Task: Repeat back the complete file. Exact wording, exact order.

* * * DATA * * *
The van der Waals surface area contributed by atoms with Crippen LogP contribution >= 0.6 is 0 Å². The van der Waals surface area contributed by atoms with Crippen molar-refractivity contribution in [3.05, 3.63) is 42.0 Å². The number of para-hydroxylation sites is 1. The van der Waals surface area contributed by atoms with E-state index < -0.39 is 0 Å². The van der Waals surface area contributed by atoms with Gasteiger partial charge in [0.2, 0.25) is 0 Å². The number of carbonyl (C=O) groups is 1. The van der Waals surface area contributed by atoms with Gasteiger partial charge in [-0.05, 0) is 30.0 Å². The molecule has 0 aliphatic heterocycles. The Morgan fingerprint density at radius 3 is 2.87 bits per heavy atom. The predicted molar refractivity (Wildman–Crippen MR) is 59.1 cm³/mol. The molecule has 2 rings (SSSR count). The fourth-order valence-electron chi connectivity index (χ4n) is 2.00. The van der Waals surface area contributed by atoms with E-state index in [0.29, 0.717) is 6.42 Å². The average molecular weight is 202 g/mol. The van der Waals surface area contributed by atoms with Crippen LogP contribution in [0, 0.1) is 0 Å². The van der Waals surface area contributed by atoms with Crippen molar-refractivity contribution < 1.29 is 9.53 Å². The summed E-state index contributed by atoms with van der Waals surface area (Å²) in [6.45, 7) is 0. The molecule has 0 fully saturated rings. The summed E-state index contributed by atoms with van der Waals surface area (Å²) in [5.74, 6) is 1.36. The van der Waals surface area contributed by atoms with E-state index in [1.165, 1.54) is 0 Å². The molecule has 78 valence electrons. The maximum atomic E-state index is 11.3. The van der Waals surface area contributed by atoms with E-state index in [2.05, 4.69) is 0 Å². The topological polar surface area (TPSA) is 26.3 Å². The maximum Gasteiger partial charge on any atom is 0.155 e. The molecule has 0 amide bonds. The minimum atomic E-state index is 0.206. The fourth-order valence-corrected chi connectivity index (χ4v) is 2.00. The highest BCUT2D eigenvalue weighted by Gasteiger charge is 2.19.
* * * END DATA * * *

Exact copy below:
The van der Waals surface area contributed by atoms with Crippen LogP contribution >= 0.6 is 0 Å². The van der Waals surface area contributed by atoms with Crippen molar-refractivity contribution in [3.05, 3.63) is 42.0 Å². The number of para-hydroxylation sites is 1. The van der Waals surface area contributed by atoms with E-state index < -0.39 is 0 Å². The van der Waals surface area contributed by atoms with Gasteiger partial charge in [0.2, 0.25) is 0 Å². The number of carbonyl (C=O) groups is 1. The van der Waals surface area contributed by atoms with Gasteiger partial charge in [-0.05, 0) is 30.0 Å². The molecule has 0 aliphatic heterocycles. The Morgan fingerprint density at radius 3 is 2.87 bits per heavy atom. The predicted molar refractivity (Wildman–Crippen MR) is 59.1 cm³/mol. The molecule has 2 rings (SSSR count). The fourth-order valence-electron chi connectivity index (χ4n) is 2.00. The van der Waals surface area contributed by atoms with E-state index in [0.29, 0.717) is 6.42 Å². The average molecular weight is 202 g/mol. The van der Waals surface area contributed by atoms with Crippen LogP contribution in [0, 0.1) is 0 Å². The van der Waals surface area contributed by atoms with Crippen molar-refractivity contribution < 1.29 is 9.53 Å². The summed E-state index contributed by atoms with van der Waals surface area (Å²) in [6.45, 7) is 0. The molecule has 0 fully saturated rings. The summed E-state index contributed by atoms with van der Waals surface area (Å²) in [5.74, 6) is 1.36. The van der Waals surface area contributed by atoms with E-state index in [1.165, 1.54) is 0 Å². The molecule has 78 valence electrons. The maximum atomic E-state index is 11.3. The van der Waals surface area contributed by atoms with E-state index in [2.05, 4.69) is 0 Å². The topological polar surface area (TPSA) is 26.3 Å². The maximum Gasteiger partial charge on any atom is 0.155 e. The molecule has 0 amide bonds. The minimum atomic E-state index is 0.206. The fourth-order valence-corrected chi connectivity index (χ4v) is 2.00. The highest BCUT2D eigenvalue weighted by Gasteiger charge is 2.19.